• CERTIFICATIONS [ domain info ]
  • SOCIAL MEDIA [ employees details , emails ] 
  • CLOUD SERVICES 
  • IMAGE [geo location ]
  • DARK WEB 
  • Forum
  • Blogs
  • Reviews
  • Wikis

Red Team: Attack Scenario

In the below example we have leveraged the BeEF – The Browser Exploitation Framework Project to clone the Gmail login page and serve it up as a phishing website to an unsuspecting user. He is convinced to enter his account credentials, once he enters he will be redirected to the attacker’s website as shown below. And his credentials will be captured, which can be used for further exploitation.

Victim is lured to enter his credentials and as a result he is directed to a malicious website.

Captured credentials of the user:

Credentials are captured.

Once credentials are captured, these will help them to access systems outside the employee’s normal usage, i.e. outside the employee’s normal work schedule.

Sarcastic and real life scenario, where passwords are stored in  a book labelled “PASSWORDS”

Attackers will try to increase the scope and utility of their foothold on the system. Credentials shared between multiple systems in a network may allow the attacker to move laterally and compromise additional computers within the network.

 Detection:

Detecting the use of valid accounts to evade cybersecurity defences requires going beyond the standard password-based system for user authentication. If an attacker has stolen a user’s credentials,

  • It is necessary to be able to differentiate between the legitimate user and the attacker who has access to their credentials.

One means of detection is performing behavioural monitoring and analysis of user accounts. For example, a particular employee typically only uses their computer for browsing the Internet and word processing.

  • An alert should be raised if that account is suddenly using SSH to access other machines and performing database lookups.

Another way to find potential compromises involve correlating information from multiple sources.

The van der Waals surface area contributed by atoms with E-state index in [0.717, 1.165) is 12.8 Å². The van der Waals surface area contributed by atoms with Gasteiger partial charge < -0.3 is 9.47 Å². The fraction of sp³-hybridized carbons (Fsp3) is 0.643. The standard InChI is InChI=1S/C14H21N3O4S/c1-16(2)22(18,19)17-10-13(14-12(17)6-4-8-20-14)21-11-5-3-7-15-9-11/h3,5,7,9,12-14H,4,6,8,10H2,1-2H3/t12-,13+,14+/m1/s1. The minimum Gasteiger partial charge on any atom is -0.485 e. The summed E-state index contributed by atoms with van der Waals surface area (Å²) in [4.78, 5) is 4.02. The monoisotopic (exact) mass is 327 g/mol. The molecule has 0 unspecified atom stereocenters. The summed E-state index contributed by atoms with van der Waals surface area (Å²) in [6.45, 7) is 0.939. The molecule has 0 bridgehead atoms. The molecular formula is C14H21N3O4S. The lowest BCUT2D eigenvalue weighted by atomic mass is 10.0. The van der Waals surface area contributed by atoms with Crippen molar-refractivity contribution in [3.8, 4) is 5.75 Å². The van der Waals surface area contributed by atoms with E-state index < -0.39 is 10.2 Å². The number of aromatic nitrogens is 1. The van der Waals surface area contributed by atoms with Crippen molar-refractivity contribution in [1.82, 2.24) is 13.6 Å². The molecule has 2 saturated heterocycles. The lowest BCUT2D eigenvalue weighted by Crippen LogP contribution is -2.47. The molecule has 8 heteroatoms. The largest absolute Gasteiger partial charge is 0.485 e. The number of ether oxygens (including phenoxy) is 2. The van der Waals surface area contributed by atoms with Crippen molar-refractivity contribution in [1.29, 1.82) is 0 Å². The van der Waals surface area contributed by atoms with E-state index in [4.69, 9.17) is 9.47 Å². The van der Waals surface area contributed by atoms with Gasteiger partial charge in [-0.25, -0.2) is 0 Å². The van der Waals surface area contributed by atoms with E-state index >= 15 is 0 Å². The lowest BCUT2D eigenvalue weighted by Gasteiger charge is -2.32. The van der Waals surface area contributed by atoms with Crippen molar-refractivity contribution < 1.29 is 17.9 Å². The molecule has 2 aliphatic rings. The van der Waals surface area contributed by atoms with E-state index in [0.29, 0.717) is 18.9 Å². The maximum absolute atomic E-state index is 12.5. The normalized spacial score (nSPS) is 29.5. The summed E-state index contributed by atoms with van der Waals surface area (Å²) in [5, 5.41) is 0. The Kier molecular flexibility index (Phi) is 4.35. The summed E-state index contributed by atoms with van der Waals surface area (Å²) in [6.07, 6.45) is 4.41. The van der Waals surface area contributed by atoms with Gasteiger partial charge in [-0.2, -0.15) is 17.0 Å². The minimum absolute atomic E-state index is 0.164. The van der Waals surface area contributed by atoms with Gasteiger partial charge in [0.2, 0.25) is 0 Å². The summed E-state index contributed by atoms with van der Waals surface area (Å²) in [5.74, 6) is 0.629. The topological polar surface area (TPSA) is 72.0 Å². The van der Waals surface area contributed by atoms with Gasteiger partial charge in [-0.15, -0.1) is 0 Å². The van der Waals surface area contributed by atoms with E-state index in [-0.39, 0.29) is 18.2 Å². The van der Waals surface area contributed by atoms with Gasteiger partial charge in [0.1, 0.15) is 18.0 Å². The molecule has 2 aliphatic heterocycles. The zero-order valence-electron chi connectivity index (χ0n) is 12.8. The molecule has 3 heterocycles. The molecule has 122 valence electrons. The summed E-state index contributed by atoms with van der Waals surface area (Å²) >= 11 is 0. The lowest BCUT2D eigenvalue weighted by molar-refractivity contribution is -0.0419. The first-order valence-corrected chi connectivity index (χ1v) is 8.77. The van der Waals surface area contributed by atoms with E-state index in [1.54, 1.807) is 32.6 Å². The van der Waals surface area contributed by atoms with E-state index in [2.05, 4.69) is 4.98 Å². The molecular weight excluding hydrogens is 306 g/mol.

•  Like identifying that a user is logged into multiple accounts simultaneously or that a user is “locally” using a computer when building access logs show that they’re not currently on-site.

For cloud accounts, we can

  • Perform regular audits to detect abnormal or malicious activity, such as accessing information outside of the normal function of the account or account usage at atypical hours.

Mitigation’s:

Protecting against and mitigating attacks using valid accounts involves attempting to cut it off, at every stage of its life cycle. A first step is attempting to prevent the compromise of the valid credentials in the first place, like:

  • Scanning for and protecting against phishing emails.
  • Installing antivirus on all machines to detect keyloggers.
  • Monitoring for attempts to extract the /etc/shadow or SAM files containing password hashes.
  • Efforts should also be made to minimize the impact of the breach of user credentials.

Password management best practices should be enforced, like:

  • Requiring strong passwords for all accounts
  • Minimizing the scope and permissions of any accounts
  • Periodically searching for unused or unauthorized domain or local accounts
  • Monitoring for known breaches of user credentials (i.e. enabling alerts with Firefox, HaveIBeenPwned, etc.) and requiring a password reset if found
  • Changing default credentials installed on all machines
  • Periodically change SSH keys when possible

Conclusion: Protecting against misuse of valid accounts:

           Many systems use the password-based authentication model for managing access to systems and services despite the fact that passwords are shown again and again to be an insecure method of managing access. Augmenting password-based authentication with multi-factor authentication (MFA) is always a good idea, as well as not relying solely on passwords to manage access.

 Monitoring accounts for unusual behavior or evidence of a breach is an important component of protecting against this type of attack.